The members of BreakTime have been performing together a little over a year but they’ve already released one EP with a second on the way. The four member group features Cranford resident and Cranford High School grad Peter Roefaro (Peter Matthew) on drums.
Cranford Radio sat down with the group to learn a bit more about their music, how they came together and what they hope to accomplish. We also learned from Peter how the CHS marching band played a big role in his musical life and the role of jazz in not just BreakTime but other areas, as well.
As a side note, BreakTime will be performing Saturday, April 1 at the Halfway to Cranstock event at the Cranford Elks Lodge.
Under Cranford’s form of government, the chairperson of the township committee is selected by the township commissioners. At the January reorganization meeting, they unanimously approved Brian Andrews to serve as mayor.
As I’ve done with a variety of elected officials over the years, I did a “getting to know you” interview with Brian to learn about his background and what prompted him to run for elective office.
The NJTPA is the metropolitan planning organization responsible for the distribution of federal transportation funds for 13 counties in northern New Jersey, including Cranford. They also assist counties and municipalities in improving transportation infrastructure.
David Behrend serves as the executive director of the agency and Ted Ritter is the manager of external affairs. They join me this week on the podcast to talk about the work of the agency and to provide examples of how their work directly affects the movement of people and freight through Cranford.
When Melanie Cecilio, the founder and culinary director for Little Fox Kitchen, opened her business in 2018 she envisioned it as a cooking school drawing customers from Cranford and surrounding towns. Today, that side of the business continues but she also teaches virtual classes worldwide and companies come to her for team-building events.
In this episode of the Cranford Radio podcast, we learn more about Melanie and what brought her from the Philippines to Cranford and how COVID allowed her to pivot and transform her business.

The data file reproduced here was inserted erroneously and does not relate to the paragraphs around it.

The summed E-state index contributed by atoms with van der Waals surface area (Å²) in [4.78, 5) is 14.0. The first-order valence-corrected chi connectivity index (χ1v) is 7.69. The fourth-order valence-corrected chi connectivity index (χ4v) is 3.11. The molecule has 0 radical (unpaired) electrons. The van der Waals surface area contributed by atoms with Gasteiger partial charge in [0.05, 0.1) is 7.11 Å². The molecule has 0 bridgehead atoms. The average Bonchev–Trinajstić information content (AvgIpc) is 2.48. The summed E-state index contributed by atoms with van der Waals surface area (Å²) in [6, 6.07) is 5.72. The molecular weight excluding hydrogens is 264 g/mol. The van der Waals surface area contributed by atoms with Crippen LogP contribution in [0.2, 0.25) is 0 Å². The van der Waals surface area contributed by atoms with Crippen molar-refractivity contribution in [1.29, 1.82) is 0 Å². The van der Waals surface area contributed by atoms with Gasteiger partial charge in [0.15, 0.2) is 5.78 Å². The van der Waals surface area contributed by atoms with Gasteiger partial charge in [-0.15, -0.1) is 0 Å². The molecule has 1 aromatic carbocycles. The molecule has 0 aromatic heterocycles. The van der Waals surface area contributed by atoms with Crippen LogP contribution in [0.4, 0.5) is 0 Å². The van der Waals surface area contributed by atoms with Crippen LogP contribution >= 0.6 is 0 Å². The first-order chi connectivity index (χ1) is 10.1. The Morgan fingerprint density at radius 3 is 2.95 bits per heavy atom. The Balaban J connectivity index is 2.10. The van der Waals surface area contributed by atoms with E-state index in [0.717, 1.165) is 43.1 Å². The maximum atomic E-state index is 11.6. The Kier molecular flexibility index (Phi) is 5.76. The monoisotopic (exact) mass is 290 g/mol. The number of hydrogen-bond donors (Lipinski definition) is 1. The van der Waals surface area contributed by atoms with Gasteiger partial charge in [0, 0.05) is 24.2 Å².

Today at most public high schools you’ll find a full program of girls sports. The passage of Title IX in 1972 required schools receiving federal funding to not discriminate based on sex. It took some time for Cranford Public Schools to begin offering girls sports. It started with a field hockey team and in 1973, a girls basketball team was created. That team not only was a first, but it distinguished itself by playing in the state championship game its first season.
Three seniors were the core of that team. Carol Blazejowski, Nancy French and Lisa Levine played together going back to their elementary grade days at Lincoln School. This week’s Cranford Radio podcast brings the three together to talk not only about that magical season, but to go back even further to the formation of their friendship and then to catch up on what they did after graduation.
Whenever you attended high school it likely was a time of growing. Depending on how far removed you are from that experience, things have changed quite a bit with today’s students. Under the direction of Nikki Savino Mulcahy, an intergenerational studies program is taking place at Cranford High School. It brings together older residents with current students to compare how things have changed over the decades, as well as what is not all that different.
Twelfth Night is one of William Shakespeare’s comedies and it comes to the CDC stage throughout the month of February. Director Susie Speidel and actor Zach Mazouat (Andy Aquecheek) join me to talk about the show, the challenges of performing Shakespeare, and what this show has to do with New York City in the 1970s.
Following the murder of George Floyd in May 2020, the Cranford community created the Equity and Inclusivity Initiative to examine what needed to be done to make the town welcoming to everyone. Leaders of the project include a wide range of community members, including representatives from the township committee, public schools, clergy, police and citizens. Meetings, which were open to all members of the public, developed mission, value, vision and goal statements, an action plan and a strategic plan.
On January 9 a survey was released seeking feedback from all stakeholders. Cranford Radio spoke with several leaders of the initiative to learn more about their work and the purposes of the survey. Guests on the episode are Police Chief Ryan Greco, Sherry Williams, Rev. Alfred Brown of the First Baptist Church, Superintendent of Schools Dr. Scott Rubin, Dr. Christopher Chapman of the Roselle Chapter of the NAACP and Township Committee member Kathleen Miller Prunty.